Listen to this article
Being a mother is an important phase of transition for a woman. At the same time, it is about adjusting your lifestyle, and sometimes fitness takes a backseat. As a mother, every woman wants the best for her child, and they have common yet important questions when it comes to breastfeeding their little one. “Will I get enough milk as soon as I deliver? How will I know if my baby is satisfied with my milk? Do I have to eat more to produce more milk? Will I be able to exercise during breastfeeding? Will exercising affect my milk supply?” Let’s get to know more about human milk production and the things to keep in mind regarding exercise while breastfeeding.
Human milk production is the result of two hormones. Prolactin and Oxytocin are the two hormones responsible for regulating the production and letting down of milk. Prolactin is called as the milk-forming hormone and Oxytocin is the milk ejection hormone. As soon as the laboring, starts the two hormones are released in greater amounts from the pitutary gland.
When a baby latches on and suckles at the breast, it triggers sensory impulses from the nipple to the brain. In response, the anterior part of the pituitary gland secretes prolactin and the posterior part secretes oxytocin.
Feeding at night is helpful for a mother to keep up the milk supply since more Prolactin is produced at that time. It is said to make a mother feel relaxed and sleepy, leading her to rest better even if she breastfeeds at night.
In contrast, Oxytocin is produced more quickly than Prolactin. It makes the milk that is already in the breast flow faster, and helps the baby to get the milk easily.
Exercising helps to reduce stress and help with depression. Maintaining some level of fitness can help you improving your stamina and mental health, without reducing your milk supply.
Get yourself assessed for diastasis recti with your physical therapist and start with core strengthening gradually. Walking is a brilliant exercise and you can take your baby along with you in the evening. Post 6 weeks of your delivery, you can begin with cardio training and circuit training.
Consume at least 2400 kcal per day approximately so that you don’t feel weak, as breastfeeding also leads to weight loss and burns 550 kcal per day. Not eating enough can also lead to lower milk supply when you start exercising and feel weakness. Keeping a check on your diet post childbirth is important.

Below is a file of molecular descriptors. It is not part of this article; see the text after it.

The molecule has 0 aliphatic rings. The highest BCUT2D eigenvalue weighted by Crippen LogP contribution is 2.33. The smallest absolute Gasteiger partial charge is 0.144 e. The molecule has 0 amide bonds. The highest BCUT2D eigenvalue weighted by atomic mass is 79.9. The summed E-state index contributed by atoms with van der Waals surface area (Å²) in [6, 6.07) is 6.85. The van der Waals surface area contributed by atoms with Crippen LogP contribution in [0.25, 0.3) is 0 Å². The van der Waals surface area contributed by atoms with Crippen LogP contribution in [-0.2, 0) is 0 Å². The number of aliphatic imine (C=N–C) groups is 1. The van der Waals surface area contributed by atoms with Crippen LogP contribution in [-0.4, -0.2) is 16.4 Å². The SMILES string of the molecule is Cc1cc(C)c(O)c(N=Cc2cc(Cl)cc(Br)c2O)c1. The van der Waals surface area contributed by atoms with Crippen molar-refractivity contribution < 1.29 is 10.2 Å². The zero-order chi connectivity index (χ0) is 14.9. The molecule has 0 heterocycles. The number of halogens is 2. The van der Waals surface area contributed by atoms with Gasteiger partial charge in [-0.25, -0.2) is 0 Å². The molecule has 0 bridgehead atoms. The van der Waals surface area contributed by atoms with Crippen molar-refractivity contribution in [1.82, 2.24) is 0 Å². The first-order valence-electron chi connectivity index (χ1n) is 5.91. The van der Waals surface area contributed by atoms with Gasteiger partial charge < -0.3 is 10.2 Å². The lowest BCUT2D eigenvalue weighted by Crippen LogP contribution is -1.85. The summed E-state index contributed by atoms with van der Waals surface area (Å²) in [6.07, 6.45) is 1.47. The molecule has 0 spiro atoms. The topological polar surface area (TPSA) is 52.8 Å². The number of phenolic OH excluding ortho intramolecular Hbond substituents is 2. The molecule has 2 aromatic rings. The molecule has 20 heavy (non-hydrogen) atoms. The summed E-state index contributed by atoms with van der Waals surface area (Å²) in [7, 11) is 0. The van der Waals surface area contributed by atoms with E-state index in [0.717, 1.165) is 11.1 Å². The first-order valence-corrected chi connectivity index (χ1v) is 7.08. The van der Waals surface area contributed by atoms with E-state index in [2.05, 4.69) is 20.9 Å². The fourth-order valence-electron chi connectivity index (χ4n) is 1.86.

Drink three to four litres of water daily as your milk contains 80 percent of water. Do not hydrate yourself before, during or immediately after the workout.
Wear a sports bra which is neither too tight nor too lose to get good support during high impact exercises.
Feed your baby or pump milk before exercising as it’s tough to workout with engorged breasts and it can feel uncomfortable.
Sometimes with strenuous workouts, there is lactic acid accumulation in the bloodstream, making the breast milk a little sour to taste. Some babies are affected by this, while others are not. If your baby refuses to feed, it may be a good idea to pump some milk out and then latch the baby to feed. Or you can pump out before the workout and feed the baby with that milk. Another way out is feeding the baby after an hour post workout so that lactic acid washes away from the breast milk.
It is important to work on your mental health too, so try some relaxation techniques or meditation after the workout. It will relax your mind and your milk flow will become easier. Read more benefits of meditation for lactating mothers.
* Helps losing extra fat gained during pregnancy
* Prevents various cardiovascular diseases
* Helps to manage with mood swings
* Raises prolactin levels hence improving milk supply
* Mother feels more energetic and stress free
Keep exercising as your health is wealth!
Track your Menstrual health using
Healthshots Period tracker